1) Revisiting Bibi vs. Barack
Yesterday I wrote about the coverage of Netanyahu's congratulations to Obama in the New York Times. The coverage almost exclusively focused on the opposition's charge that Netanyahu had unnecessarily alienated Obama. There was another side. Joel Greenberg, whom I often criticize, included the other side in his report Israel’s Netanyahu comes in for criticism in wake of U.S. presidential election:
Yet many of Netanyahu’s backers in Israel argue that the source of the problem is what they call Obama’s cool stance toward the prime minister, who they say is simply defending the country’s vital interests.
Abraham Diskin, a political scientist at the Hebrew University of Jerusalem, said the opposition’s focus on relations with the United States is a “double-edged sword.” While Israelis value those ties, Diskin said, many have rallied behind Netanyahu in times of confrontation and believe that he has emerged with the upper hand.To be sure, Greenberg mostly covered the criticisms of Netanyahu, but he at least showed that there was another side.
2) Unprecedented support for Israel
Michael Rubin looks at the President's plans, Obama First Trip: Doubling Down on Islamism:
Today, Frank Ricciardone, the U.S. ambassador to Turkey, announced that Obama’s first trip of his second term will be to Turkey, a country which has witnessed under its increasingly Islamist government an unprecedented roll back of basic freedoms. The Turks are looking at Obama’s choice as an endorsement. They are probably right. On top of this, Ricciardone’s announcement comes right after Turkey’s Prime Minister Recep Tayyip Erdoğan announced that he would soon travel to Gaza, in recognition and support of Hamas.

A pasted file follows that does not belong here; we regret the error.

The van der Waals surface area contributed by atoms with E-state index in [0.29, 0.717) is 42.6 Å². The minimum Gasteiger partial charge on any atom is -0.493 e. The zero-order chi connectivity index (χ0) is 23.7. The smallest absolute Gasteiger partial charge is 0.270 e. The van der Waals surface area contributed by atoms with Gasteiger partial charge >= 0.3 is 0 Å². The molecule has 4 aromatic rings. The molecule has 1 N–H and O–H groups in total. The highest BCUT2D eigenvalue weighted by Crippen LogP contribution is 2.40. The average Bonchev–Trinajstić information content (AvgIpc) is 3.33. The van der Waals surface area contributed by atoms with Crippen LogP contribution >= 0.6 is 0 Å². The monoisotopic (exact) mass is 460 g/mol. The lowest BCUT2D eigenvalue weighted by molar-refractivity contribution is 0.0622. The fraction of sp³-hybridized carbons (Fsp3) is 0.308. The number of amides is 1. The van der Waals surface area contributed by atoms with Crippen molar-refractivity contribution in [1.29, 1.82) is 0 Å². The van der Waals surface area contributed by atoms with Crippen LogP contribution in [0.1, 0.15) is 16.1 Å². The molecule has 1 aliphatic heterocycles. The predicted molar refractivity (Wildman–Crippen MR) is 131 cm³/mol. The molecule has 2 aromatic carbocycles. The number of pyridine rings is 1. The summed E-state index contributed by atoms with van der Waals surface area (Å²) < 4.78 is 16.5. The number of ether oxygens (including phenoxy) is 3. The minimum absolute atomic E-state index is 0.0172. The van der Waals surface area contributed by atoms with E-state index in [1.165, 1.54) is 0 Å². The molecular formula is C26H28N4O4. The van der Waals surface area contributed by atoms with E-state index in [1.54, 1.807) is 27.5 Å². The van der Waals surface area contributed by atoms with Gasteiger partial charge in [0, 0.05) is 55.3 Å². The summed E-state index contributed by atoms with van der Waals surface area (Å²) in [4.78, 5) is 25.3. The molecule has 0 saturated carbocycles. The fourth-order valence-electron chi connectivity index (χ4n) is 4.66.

Votes matter. How ironic it is, therefore, that Obama chooses to embrace most those governments and entities where they don’t.In related news, Egypt's Freedom and Justice Party congratulated the President on his re-election:
The Freedom and Justice Party sent a congratulatory message to Barack Obama on his re-election as President of the United States, expressing hope his second term would witness more fruitful cooperation between the Egyptian and American peoples for the benefit of both countries.
The FJP also expressed hope US foreign policy would change to play the leading role expected of it as a super power and a real and fair partner in dealing with the Palestinian issue.
3) J-Street's nightmare
Lee Smith writes about what the Middle East might look like in four years at Tablet. The next to last paragraph reads:
Nayef’s diplomatic outreach extended to some unlikely figures, including Israeli Prime Minister Avigdor Lieberman, said to be one of his closest confidantes among world leaders. Their relationship, Arab and Israeli sources say, is premised not only on their mutual fear of Iran, but also the Muslim Brotherhood, which governs the Islamic emirates of Jordan and Syria, and governed Egypt before the military coup that deposed President Mohamed Morsi. Nayef also reached out to Saudi’s erstwhile Sunni rivals in Qatar to cement a strategic relationship between the two Gulf powers. Their bilateral accord was perhaps facilitated by the massacre in Brussels of an official Qatari delegation, a terrorist attack that is believed to have been the work of a Hezbollah assassination team. The Riyadh-Doha agreement would come to include the formation of a multinational Middle East task force, the so-called Sunni Consortium, with the largest contribution of forces coming from Pakistan, Turkey, and Egypt.The particulars of this future "history" may seem a bit outlandish, but the forces Smith describes as bringing them about seem plausible.
4) Nice letter in the Washington Post
Rodney Brooks asks Why single out Israel for turning back African migrants? After laying out his case Brooks concludes:
On second thought, the criticism is not so unbelievable. It just illustrates the “blame Israel” bias so prevalent today.
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